My Lords, it is always a pleasure to follow the noble Lord, Lord McConnell, who has demonstrated to the House the depth and breadth of his knowledge and experience in this area. I agree with many aspects of his contribution; indeed, he said many of the things that I am now having to think about saying differently in my contribution.
Before I start, I wish to refer noble Lords to the register of interests. I also pay tribute to my noble friend Lord Chidgey, who introduced this debate with skill and detail showing that, as we all know on these Benches, his record speaks for itself. That the House has an opportunity to debate these issues, in advance of the discussion of the draft resolution, is a tribute to him for bringing it to us.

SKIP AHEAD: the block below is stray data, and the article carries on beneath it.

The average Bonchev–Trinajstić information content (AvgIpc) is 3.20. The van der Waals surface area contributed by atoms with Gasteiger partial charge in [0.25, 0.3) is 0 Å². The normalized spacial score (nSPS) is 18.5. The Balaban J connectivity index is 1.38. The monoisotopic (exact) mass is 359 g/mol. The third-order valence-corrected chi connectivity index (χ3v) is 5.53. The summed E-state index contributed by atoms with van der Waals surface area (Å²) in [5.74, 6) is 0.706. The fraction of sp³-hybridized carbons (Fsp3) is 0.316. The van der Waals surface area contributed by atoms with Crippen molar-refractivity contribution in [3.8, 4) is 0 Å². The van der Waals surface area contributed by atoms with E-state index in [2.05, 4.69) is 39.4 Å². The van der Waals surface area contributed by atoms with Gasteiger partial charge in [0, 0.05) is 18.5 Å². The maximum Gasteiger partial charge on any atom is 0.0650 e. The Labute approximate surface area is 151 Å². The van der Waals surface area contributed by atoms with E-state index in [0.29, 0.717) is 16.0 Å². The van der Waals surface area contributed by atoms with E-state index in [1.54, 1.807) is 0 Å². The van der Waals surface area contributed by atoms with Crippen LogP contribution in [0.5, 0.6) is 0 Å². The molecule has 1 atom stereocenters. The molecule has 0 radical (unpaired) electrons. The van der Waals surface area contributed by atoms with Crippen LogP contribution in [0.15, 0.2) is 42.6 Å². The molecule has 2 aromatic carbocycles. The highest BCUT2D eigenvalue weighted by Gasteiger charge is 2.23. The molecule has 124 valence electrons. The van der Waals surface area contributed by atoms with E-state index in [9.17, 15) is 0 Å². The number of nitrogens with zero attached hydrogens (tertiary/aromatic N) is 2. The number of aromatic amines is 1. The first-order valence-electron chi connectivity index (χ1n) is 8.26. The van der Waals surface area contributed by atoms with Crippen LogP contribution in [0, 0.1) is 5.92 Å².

It is frequently frowned on, if not sneered at, when we hold to bold ambition. An air of cynicism often pervades much commentary when we talk about tackling the major global issues and a desire to resolve them. The seemingly intractable situation in Syria allows some to think that humanity cannot address its own deficiencies and that people need to come to terms with settling for their lot in the world. Even worse, some think that some in the world have a predilection to live in conflict, in poverty or without justice—that they are somehow not capable, as we are, of having a prosperous economy or a way of life based on western culture. Others take the view that if they simply learned to be like us and operate an economy like we do—overlooking our deficiencies in recent years—the issues would effectively solve themselves.